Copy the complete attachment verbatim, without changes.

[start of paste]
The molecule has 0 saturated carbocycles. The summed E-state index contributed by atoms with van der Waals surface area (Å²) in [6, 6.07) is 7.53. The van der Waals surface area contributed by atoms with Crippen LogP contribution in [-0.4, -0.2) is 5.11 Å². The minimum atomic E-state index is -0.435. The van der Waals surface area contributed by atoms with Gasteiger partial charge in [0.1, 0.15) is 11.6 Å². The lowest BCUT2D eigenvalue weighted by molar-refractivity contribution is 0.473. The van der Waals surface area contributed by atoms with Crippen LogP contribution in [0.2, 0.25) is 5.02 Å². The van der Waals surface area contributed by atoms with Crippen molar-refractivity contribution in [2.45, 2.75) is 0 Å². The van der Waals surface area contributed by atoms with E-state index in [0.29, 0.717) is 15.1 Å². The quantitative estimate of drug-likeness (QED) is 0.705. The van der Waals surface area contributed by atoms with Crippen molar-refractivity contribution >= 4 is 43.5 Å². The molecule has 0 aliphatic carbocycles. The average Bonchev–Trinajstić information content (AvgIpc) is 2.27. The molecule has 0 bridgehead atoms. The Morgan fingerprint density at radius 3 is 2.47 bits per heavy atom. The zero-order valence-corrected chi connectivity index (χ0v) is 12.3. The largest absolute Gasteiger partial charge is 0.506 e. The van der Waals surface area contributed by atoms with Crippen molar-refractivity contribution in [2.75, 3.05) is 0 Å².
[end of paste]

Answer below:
The molecule has 0 saturated carbocycles. The summed E-state index contributed by atoms with van der Waals surface area (Å²) in [6, 6.07) is 7.53. The van der Waals surface area contributed by atoms with Crippen LogP contribution in [-0.4, -0.2) is 5.11 Å². The minimum atomic E-state index is -0.435. The van der Waals surface area contributed by atoms with Gasteiger partial charge in [0.1, 0.15) is 11.6 Å². The lowest BCUT2D eigenvalue weighted by molar-refractivity contribution is 0.473. The van der Waals surface area contributed by atoms with Crippen LogP contribution in [0.2, 0.25) is 5.02 Å². The van der Waals surface area contributed by atoms with Crippen molar-refractivity contribution in [2.45, 2.75) is 0 Å². The van der Waals surface area contributed by atoms with E-state index in [0.29, 0.717) is 15.1 Å². The quantitative estimate of drug-likeness (QED) is 0.705. The van der Waals surface area contributed by atoms with Crippen molar-refractivity contribution >= 4 is 43.5 Å². The molecule has 0 aliphatic carbocycles. The average Bonchev–Trinajstić information content (AvgIpc) is 2.27. The molecule has 0 bridgehead atoms. The Morgan fingerprint density at radius 3 is 2.47 bits per heavy atom. The zero-order valence-corrected chi connectivity index (χ0v) is 12.3. The largest absolute Gasteiger partial charge is 0.506 e. The van der Waals surface area contributed by atoms with Crippen molar-refractivity contribution in [2.75, 3.05) is 0 Å².